Because I have recently started employment with Kaggle, I am not eligible to win any prizes. Which means the prize-winner for this comp is Quan Sun (team ‘student1’)! Congratulations!
My approach to this competition was to first analyze the data in Excel pivottables. I looked for groups which had high or low application success rates. In this way, I found a large number of strong predictors — including by date (new years day is a strong predictor, as are applications processed on a Sunday), and for many fields a null value was highly predictive.
I then used C# to normalize the data into Grants and Persons objects, and constructed a dataset for modeling including these features: CatCode, NumPerPerson, PersonId, NumOnDate, AnyHasPhd, Country, Dept, DayOfWeek, HasPhd, IsNY, Month, NoClass, NoSpons, RFCD, Role, SEO, Sponsor, ValueBand, HasID, AnyHasID, AnyHasSucc, HasSucc, People.Count, AStarPapers, APapers, BPapers, CPapers, Papers, MaxAStarPapers, MaxCPapers, MaxPapers, NumSucc, NumUnsucc, MinNumSucc, MinNumUnsucc, PctRFCD, PctSEO, MaxYearBirth, MinYearUni, YearBirth, YearUni .
Most of these are fairly obvious as to what they mean. Field names starting with ‘Any’ are true if any person attached to the grant has that feature (e.g. ‘AnyHasPhd’). For most fields I had one predictor that just looks at person 1 (e.g. ‘APapers’ is number of A papers from person 1), and one for the maximum of all people in the application (e.g. ‘MaxAPapers’).
Once I had created these features, I used a generalization of the random forest algorithm to build a model. I’ll try to write some detail about how this algorithm works when I have more time, but really, the difference between it and a regular random forest is not that great.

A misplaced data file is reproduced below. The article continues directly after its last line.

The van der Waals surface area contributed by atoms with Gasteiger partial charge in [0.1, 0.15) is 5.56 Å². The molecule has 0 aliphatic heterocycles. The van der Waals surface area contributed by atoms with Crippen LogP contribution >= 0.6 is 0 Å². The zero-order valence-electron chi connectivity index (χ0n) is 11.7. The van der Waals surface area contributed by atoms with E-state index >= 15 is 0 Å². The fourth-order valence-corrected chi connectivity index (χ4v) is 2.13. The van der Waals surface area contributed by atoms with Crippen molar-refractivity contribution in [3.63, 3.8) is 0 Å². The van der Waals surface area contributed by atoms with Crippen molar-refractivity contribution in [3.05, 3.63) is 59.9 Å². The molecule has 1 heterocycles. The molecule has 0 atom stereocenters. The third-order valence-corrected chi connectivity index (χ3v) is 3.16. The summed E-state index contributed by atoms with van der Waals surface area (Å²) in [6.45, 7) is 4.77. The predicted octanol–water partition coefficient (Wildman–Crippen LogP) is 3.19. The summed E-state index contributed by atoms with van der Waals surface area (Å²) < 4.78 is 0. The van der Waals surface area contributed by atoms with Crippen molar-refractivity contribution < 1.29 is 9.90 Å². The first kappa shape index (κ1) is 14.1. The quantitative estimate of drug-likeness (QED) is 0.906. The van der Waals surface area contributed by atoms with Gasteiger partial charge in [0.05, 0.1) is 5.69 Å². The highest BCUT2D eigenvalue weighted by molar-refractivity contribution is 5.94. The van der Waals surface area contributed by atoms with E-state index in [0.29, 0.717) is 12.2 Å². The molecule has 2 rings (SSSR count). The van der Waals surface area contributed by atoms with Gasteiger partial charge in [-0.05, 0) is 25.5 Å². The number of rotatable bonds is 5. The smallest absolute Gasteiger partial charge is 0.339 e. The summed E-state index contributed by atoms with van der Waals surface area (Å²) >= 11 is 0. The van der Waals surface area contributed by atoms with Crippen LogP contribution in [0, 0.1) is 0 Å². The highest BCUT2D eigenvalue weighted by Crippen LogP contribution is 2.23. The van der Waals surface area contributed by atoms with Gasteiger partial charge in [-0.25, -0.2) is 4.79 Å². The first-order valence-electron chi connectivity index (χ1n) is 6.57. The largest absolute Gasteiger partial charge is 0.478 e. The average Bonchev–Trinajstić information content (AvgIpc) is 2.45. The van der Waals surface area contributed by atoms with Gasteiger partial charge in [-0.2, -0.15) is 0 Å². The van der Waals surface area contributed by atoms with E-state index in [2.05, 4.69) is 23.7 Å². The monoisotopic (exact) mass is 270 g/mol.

I pre-processed the data before running it through the model by grouping up small groups in categorical variables, and replacing continuous columns with null values with 2 columns (one containing a binary predictor that is true only where the continuous column is null, the other containing the original column, with nulls replaced by the median). Other than the Excel pivottables at the start, all the pre-processing and modelling was done in C#, using libraries I developed during this competition. I hope to document and release these libraries at some point — perhaps after tuning them in future comps.
Originally published at blog.kaggle.com on February 21, 2011.
Jeremy Howard on winning the Predict Grant Applications Competition was originally published in Kaggle Blog on Medium, where people are continuing the conversation by highlighting and responding to this story.